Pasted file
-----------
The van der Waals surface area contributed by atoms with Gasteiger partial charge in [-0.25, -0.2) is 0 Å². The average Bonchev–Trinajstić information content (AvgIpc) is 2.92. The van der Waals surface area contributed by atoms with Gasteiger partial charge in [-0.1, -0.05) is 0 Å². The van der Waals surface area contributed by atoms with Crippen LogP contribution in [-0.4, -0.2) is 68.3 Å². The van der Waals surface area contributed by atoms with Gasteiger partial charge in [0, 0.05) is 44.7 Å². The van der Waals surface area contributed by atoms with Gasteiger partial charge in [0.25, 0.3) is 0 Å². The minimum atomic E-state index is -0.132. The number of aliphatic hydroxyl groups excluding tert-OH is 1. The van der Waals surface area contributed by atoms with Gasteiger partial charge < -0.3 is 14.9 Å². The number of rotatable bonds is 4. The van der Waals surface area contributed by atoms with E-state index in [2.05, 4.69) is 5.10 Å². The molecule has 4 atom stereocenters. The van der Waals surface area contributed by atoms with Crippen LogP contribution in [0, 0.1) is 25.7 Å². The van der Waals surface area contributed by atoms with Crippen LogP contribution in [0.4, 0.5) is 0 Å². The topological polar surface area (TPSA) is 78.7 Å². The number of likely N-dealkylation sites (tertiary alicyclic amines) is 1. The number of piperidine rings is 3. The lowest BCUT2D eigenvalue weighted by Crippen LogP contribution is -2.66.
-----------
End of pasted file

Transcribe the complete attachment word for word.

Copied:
The van der Waals surface area contributed by atoms with Gasteiger partial charge in [-0.25, -0.2) is 0 Å². The average Bonchev–Trinajstić information content (AvgIpc) is 2.92. The van der Waals surface area contributed by atoms with Gasteiger partial charge in [-0.1, -0.05) is 0 Å². The van der Waals surface area contributed by atoms with Crippen LogP contribution in [-0.4, -0.2) is 68.3 Å². The van der Waals surface area contributed by atoms with Gasteiger partial charge in [0, 0.05) is 44.7 Å². The van der Waals surface area contributed by atoms with Gasteiger partial charge in [0.25, 0.3) is 0 Å². The minimum atomic E-state index is -0.132. The number of aliphatic hydroxyl groups excluding tert-OH is 1. The van der Waals surface area contributed by atoms with Gasteiger partial charge < -0.3 is 14.9 Å². The number of rotatable bonds is 4. The van der Waals surface area contributed by atoms with E-state index in [2.05, 4.69) is 5.10 Å². The molecule has 4 atom stereocenters. The van der Waals surface area contributed by atoms with Crippen LogP contribution in [0, 0.1) is 25.7 Å². The van der Waals surface area contributed by atoms with Crippen LogP contribution in [0.4, 0.5) is 0 Å². The topological polar surface area (TPSA) is 78.7 Å². The number of likely N-dealkylation sites (tertiary alicyclic amines) is 1. The number of piperidine rings is 3. The lowest BCUT2D eigenvalue weighted by Crippen LogP contribution is -2.66.